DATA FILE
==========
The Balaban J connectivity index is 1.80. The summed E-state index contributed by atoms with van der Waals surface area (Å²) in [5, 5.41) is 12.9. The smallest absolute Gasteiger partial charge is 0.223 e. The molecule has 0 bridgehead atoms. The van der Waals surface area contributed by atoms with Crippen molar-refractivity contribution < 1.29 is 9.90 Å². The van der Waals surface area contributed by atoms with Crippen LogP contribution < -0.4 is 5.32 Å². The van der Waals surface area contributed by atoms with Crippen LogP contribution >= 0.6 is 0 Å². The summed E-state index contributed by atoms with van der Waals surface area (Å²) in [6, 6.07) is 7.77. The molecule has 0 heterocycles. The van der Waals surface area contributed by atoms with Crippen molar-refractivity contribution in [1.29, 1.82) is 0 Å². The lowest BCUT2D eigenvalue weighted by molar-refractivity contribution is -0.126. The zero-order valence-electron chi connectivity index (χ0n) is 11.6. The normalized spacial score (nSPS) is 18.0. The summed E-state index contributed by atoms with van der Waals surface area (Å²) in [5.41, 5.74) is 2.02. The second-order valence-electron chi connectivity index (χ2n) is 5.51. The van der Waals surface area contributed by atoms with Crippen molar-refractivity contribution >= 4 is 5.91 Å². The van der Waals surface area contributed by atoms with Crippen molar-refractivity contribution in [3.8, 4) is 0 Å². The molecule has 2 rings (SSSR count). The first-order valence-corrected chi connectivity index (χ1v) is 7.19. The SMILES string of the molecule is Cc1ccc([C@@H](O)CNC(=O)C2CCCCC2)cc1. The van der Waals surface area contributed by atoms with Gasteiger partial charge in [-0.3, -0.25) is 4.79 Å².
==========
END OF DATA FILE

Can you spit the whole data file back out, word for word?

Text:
The Balaban J connectivity index is 1.80. The summed E-state index contributed by atoms with van der Waals surface area (Å²) in [5, 5.41) is 12.9. The smallest absolute Gasteiger partial charge is 0.223 e. The molecule has 0 bridgehead atoms. The van der Waals surface area contributed by atoms with Crippen molar-refractivity contribution < 1.29 is 9.90 Å². The van der Waals surface area contributed by atoms with Crippen LogP contribution < -0.4 is 5.32 Å². The van der Waals surface area contributed by atoms with Crippen LogP contribution >= 0.6 is 0 Å². The summed E-state index contributed by atoms with van der Waals surface area (Å²) in [6, 6.07) is 7.77. The molecule has 0 heterocycles. The van der Waals surface area contributed by atoms with Crippen molar-refractivity contribution in [1.29, 1.82) is 0 Å². The lowest BCUT2D eigenvalue weighted by molar-refractivity contribution is -0.126. The zero-order valence-electron chi connectivity index (χ0n) is 11.6. The normalized spacial score (nSPS) is 18.0. The summed E-state index contributed by atoms with van der Waals surface area (Å²) in [5.41, 5.74) is 2.02. The second-order valence-electron chi connectivity index (χ2n) is 5.51. The van der Waals surface area contributed by atoms with Crippen molar-refractivity contribution >= 4 is 5.91 Å². The van der Waals surface area contributed by atoms with Crippen molar-refractivity contribution in [3.8, 4) is 0 Å². The molecule has 2 rings (SSSR count). The first-order valence-corrected chi connectivity index (χ1v) is 7.19. The SMILES string of the molecule is Cc1ccc([C@@H](O)CNC(=O)C2CCCCC2)cc1. The van der Waals surface area contributed by atoms with Gasteiger partial charge in [-0.3, -0.25) is 4.79 Å².